Bike Lane on Mission Shares Road With Auto Repair Shops, Freight Trucks. A Preview With Photos

The bike lane on Mission Road north of Cesar Chavez Avenue pass through multiple auto repair yards, and is heavily used by freight trucks. Kris Fortin/LAStreetsblog

About a month ago as I was passing Mission Road on the 7o Metro bus, and I had to do a double take when I saw the bike lane painted on the road. Mission Road between Cesar Chavez Avenue and Marengo Street is one of the busiest corridors because of its proximities to multiple freeways and its a heavily used route by freight trucks. It is also a route that gives the smoothest connection between Boyle Heights and the North East Los Angeles neighborhoods since it has a gradual incline and a wide road, as opposed to roads like Soto Street that are tight, windy and have multiple hills.

The Mission Road bike lane stretches north past Marengo Street, but I wasn’t able to see where it ends. I’ll be revisiting this bike lane and another one on Eighth Street, parallel to Wyvernwood and Estrada Courts, in the coming weeks for a fuller report.

Poured Asphalt makes the gutter a smoother ride than riding directly over the bike lane. Kris Fortin/LAStreetsblog
Starting from Marengo Street headed South on Mission Road, the lane is uneven from poured asphalt and has trash left on the sidewalk. Kris Fortin/LAStreetsblog
Sidewalk heading South on Mission Road. The sidewalks are overgrown and bulge from its trees on the westside of Mission Road. Kris Fortin/LAStreetsblog
Kris Fortin/LAStreetsblog
About the last quarter mile of the bike lane headed south on Mission Road was paved and smooth. Kris Fortin/LAStreetsblog


Buses entering at this Cesar Chavez Avenue and Mission Road stop cross through the bike lane. Kris Fortin/LAStreetsblog
The bike lane headed north is almost completely paved, but passes by multiple auto repair stores, a Metro facility, and the Interstate 5 and 10 freeway entrances on its right side. Kris Fortin/LAStreetsblog
Kris Fortin/LAStreetsblog
Around 4 p.m., of the six cyclists I saw pass by, half of them road on the sidewalk. And in comparisson to the other side of the street, the eastside sidewalk of Mission road is wide, and even. Kris Fortin/LAStreetsblog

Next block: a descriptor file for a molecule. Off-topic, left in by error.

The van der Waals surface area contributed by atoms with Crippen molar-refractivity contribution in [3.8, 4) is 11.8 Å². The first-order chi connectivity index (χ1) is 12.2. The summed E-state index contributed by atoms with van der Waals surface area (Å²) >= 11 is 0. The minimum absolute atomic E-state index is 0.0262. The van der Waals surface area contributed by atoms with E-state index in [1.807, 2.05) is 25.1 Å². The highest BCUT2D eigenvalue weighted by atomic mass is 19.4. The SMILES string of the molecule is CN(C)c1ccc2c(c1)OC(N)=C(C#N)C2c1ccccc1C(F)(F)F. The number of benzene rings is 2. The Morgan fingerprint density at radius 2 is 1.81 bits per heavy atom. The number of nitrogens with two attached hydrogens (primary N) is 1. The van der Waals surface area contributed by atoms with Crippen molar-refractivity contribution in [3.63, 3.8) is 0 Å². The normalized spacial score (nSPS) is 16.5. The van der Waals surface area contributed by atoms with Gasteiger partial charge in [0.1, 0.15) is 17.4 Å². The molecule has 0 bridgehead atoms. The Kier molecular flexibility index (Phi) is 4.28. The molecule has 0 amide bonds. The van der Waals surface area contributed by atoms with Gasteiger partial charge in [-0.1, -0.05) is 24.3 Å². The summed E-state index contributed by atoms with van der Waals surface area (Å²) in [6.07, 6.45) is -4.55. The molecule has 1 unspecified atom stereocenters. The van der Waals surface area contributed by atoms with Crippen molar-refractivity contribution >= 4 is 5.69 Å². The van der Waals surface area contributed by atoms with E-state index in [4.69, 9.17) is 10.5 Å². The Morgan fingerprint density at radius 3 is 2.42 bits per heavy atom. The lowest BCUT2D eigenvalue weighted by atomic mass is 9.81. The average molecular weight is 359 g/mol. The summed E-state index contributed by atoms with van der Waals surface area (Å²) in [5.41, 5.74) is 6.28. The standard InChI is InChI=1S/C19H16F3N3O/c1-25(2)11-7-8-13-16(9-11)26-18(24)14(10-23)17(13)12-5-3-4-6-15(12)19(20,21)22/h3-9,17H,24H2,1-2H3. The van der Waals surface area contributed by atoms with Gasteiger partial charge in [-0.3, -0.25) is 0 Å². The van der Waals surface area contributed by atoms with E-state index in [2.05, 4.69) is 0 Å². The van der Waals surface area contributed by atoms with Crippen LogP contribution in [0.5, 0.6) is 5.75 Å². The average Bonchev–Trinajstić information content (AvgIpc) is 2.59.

• calwatch

    Mission Road is famous as the Glass District for the number of auto glass shops along the road. Unfortunately it is the old good connection from Downtown to County General Hospital.

  • It’s a connection for a lot of things. Trucks coming from the southern factories, a connection to multiple neighborhoods, and the hospital, etc. For a road that has so much space, it gets bottled necked so quickly too. I have to spend more time there, but even when the roads were somewhat clear, they would still ride on the sidewalks (just not the sidewalks heading south. It’s like a mountain range)

  • ubrayj02

    I live right by these new lanes. They start at the intersection of Mission and Valley (sort of out of nowhere) and continue until the intersection with Cesar Chavez (aka Brooklyn).

    This would be an ideal place for some sort of barrier protected cycle track IF: the lanes connected with Huntington Drive, the lanes connected with something going into Downtown, and the lanes were maintained and not a debris field (which they are quickly turning into on this stretch).

    Still, I have ridden them by myself and it is hard not to feel like the city is getting better and better every day in some small ways (and despite its many problems).

  • Waltarrrrr

    One of my favorite bike lanes of the LA Bike Plan so far. Riding that stretch was always a harrowing experience with the industrial trucks and freeway cut-through traffic. Seeing the bike lanes there are like a dream come true.

  • El Batmanuel

    The bike lane is a great idea, but it was executed very poorly. The section inbetween the 5 and chavez is tge worst bike lane in LA. The bike lane puts cyclist in the gutter and we’re forced to ride over the worst part of the road. The asphalt is uneven, harsh and the potholes were poorly filled. There’s loose gravel, asphalt, and broken glass everywhere. I would rather take the lane than be forced to ride in the rough gutter, but now there’s a bike lane so I don’t have that option anymore.

  • George Smith

    This is cool. Now we can have a peace of mind and safety ride. Thanks for all the efforts.

    Window Tinting in Burbank


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